One of Sorphorn’s biggest focuses is on people and how Thais and Cambodians can work together for mutual benefit. He sees a lot of similarities between Thailand and Cambodia: both are kingdoms, both are primarily Buddhist with rich histories and traditions, the food is quite similar and both cultures see the power in a good smile with a polite wai.
Luckily, Thailand has not experienced the bloodshed and hardship that Sorphorn’s own people have endured. However, Thailand has opened their homeland for Cambodians to work and live. There are nearly 1.2 million Cambodians in Thailand. They are mostly employees, labourers, students and monks. As Ambassador, it’s Sorphorn’s responsibility to look after their wellbeing and he takes this duty quite seriously. He travels around Thailand (he has visited 30 plus provinces already) meeting Cambodians and talking with them about the importance of having the correct paperwork so they can legally work and reside in their adoptive home. He believes legal compliance is so important that he physically goes to meet with workers who need assistance and sometimes spends hours in Cambodian communities just for photo opportunities. He aims to provide better services to all Cambodians living and working in Thailand.
In terms of commerce, his focus is largely in two areas: border trade/transportation and investment. Thailand sells fuel, petroleum oils, machinery, electric parts, construction materials, consumer products and industrial products to Cambodia. Cambodia sells agricultural products such as corn, soybean, maize and cassava, ignition wiring sets and scrap gold to Thailand. In the past, there were long lines at the borders which impeded trade. On the Cambodian side, he has worked to better organise traffic and improve the roads in order to cut down on these literal roadblocks to trade. Not only is he promoting overland transport improvements to increase trade, he’s hoping that this will encourage more people to come to Cambodia by bus so that they can see the landscape and what Cambodian people are all about. He wants more Thai people to familiarise themselves with their neighbour as Thais are currently the number three nationality for entries to Cambodia. It’s just a three-hour drive to the border from Bangkok and another three to Siem Reap.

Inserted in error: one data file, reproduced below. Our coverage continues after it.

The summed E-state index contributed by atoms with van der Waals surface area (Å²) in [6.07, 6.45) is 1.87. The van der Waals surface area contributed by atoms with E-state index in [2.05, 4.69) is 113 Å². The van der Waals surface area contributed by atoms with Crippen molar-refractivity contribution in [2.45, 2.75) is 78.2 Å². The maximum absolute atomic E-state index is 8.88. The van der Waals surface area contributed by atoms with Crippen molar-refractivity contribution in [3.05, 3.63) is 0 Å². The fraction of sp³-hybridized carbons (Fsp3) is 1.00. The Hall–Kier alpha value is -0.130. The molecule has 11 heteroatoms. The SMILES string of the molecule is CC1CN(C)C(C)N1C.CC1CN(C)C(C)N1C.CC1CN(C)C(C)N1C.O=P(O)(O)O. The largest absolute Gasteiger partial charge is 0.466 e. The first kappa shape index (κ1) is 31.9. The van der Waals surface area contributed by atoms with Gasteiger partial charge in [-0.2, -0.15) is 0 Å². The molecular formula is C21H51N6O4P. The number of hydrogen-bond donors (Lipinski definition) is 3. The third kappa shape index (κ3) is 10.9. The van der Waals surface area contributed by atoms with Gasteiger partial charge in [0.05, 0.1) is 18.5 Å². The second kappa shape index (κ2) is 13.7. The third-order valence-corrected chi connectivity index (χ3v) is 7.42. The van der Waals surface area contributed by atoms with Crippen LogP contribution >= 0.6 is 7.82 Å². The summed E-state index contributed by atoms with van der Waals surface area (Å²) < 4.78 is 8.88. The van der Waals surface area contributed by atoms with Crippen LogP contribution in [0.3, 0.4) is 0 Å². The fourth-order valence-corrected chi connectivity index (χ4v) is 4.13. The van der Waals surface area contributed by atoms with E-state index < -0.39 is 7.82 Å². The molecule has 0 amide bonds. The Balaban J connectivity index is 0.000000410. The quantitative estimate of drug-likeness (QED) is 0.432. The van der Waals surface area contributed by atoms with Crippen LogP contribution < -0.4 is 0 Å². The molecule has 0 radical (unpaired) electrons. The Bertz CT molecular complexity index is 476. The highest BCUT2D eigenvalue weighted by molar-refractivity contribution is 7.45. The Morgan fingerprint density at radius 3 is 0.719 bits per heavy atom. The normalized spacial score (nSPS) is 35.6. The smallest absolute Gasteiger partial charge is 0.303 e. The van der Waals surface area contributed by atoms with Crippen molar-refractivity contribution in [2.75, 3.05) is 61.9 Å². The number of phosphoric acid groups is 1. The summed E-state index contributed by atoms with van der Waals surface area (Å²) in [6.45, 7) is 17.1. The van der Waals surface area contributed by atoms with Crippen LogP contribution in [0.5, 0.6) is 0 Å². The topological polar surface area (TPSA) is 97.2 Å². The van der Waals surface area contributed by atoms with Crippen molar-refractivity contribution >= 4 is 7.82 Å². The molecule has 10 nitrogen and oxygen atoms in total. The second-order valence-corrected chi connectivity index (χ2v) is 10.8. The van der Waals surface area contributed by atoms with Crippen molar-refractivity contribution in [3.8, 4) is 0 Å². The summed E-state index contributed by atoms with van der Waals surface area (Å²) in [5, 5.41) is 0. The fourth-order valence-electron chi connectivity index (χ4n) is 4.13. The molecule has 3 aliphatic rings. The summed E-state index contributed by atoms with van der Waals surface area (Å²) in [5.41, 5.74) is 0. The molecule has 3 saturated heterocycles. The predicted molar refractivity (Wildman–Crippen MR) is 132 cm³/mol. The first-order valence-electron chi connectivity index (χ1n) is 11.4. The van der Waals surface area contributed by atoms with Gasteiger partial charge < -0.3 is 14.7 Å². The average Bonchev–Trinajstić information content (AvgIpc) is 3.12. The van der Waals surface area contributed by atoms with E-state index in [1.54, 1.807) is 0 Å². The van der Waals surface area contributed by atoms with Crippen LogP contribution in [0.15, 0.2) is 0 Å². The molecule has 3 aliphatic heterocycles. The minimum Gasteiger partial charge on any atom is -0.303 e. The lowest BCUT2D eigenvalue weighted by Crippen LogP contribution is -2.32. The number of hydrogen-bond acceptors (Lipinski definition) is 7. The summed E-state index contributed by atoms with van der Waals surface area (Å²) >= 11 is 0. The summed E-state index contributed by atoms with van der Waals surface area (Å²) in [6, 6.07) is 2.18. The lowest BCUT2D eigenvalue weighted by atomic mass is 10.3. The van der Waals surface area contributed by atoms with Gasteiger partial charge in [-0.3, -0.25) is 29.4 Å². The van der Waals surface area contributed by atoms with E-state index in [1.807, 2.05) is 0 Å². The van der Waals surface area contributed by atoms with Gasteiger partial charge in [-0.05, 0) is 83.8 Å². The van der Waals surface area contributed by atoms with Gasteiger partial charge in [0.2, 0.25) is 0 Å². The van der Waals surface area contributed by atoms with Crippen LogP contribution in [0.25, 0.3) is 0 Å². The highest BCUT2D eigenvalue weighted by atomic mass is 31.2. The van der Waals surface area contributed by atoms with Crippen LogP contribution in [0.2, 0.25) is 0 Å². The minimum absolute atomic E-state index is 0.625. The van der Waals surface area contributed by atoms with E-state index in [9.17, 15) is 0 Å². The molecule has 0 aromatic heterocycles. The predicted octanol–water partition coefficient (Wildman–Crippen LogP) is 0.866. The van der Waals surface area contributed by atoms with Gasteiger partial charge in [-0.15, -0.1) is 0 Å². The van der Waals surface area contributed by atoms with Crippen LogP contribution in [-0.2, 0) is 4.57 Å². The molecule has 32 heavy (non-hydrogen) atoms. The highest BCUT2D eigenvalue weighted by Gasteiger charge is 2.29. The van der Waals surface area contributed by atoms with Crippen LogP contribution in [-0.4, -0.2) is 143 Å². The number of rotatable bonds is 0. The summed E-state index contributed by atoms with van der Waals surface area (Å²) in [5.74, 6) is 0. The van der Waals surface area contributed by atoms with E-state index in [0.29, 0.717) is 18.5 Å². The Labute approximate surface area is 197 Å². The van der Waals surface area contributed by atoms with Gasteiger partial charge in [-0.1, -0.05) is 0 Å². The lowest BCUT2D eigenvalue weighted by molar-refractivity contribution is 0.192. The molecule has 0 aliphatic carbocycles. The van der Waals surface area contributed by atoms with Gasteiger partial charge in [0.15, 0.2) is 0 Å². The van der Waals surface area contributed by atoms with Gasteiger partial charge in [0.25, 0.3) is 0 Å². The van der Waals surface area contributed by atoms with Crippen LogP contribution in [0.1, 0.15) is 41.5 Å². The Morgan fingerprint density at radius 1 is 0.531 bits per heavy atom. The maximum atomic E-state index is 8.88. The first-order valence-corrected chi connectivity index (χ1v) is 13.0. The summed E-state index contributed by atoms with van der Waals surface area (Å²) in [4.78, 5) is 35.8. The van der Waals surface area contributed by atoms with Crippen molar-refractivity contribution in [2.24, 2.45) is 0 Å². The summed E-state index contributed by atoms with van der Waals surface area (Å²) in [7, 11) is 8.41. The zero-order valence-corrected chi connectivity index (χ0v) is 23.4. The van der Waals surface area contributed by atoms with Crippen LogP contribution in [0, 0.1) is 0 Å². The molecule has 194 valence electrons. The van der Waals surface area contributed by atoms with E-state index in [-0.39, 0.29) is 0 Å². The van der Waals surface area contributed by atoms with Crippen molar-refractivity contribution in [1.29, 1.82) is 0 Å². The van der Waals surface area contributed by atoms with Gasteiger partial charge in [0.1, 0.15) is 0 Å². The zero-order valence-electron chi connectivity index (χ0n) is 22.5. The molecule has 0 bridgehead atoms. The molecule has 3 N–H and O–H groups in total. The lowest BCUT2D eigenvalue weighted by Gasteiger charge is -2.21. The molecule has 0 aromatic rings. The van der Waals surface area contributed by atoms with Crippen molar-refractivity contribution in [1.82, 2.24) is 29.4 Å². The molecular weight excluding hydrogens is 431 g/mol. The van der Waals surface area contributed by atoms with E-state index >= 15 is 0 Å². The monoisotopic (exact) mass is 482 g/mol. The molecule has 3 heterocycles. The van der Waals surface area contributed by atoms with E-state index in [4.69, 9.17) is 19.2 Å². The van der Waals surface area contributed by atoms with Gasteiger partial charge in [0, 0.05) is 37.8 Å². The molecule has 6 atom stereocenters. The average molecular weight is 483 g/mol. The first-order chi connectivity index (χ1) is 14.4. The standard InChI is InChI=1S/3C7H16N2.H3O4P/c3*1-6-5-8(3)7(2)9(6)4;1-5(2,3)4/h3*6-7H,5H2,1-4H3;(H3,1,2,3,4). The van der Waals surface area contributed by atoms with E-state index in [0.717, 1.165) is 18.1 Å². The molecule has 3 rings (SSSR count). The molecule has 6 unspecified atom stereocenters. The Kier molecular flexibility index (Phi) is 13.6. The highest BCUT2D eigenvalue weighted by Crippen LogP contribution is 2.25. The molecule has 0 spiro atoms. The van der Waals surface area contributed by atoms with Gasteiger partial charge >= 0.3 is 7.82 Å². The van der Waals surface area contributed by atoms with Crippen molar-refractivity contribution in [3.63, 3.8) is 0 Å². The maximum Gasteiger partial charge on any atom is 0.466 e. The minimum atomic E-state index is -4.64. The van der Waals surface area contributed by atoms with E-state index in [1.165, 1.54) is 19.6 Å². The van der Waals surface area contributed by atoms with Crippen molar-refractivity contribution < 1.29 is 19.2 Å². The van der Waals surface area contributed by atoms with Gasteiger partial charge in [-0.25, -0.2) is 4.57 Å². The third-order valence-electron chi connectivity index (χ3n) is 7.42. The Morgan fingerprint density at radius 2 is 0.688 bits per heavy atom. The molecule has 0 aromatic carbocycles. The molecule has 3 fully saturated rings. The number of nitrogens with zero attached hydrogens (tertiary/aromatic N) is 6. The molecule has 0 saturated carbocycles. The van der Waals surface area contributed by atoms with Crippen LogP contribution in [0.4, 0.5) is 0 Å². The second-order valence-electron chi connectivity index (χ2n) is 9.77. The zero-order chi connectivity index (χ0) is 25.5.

A major infrastructure project will be competed in 2020: the Cambodia-Thailand Friendship Bridge with customs offices on both sides. In addition to the new bridge, in April of 2019, the handover ceremony of the four Diesel Multiple Units (DMU) or train heads was held. Both the rail and bridge links are sure to improve trade routes between the kingdoms. On top of these major infrastructure projects, there are 19 border checkpoints with 12 international checkpoints. He hopes to add another 4 international points during his tenure to provide more gateways for international travel and trade.
Cambodia is ripe for investment. As the country has been at peace for more than 20 years now, they have demonstrated that they are dedicated to stability and growth. The GDP has grown six-fold in this time period from US$3.1 billion to US$24.4 billion. With the opening of the new international checkpoints, he anticipates even greater trade growth.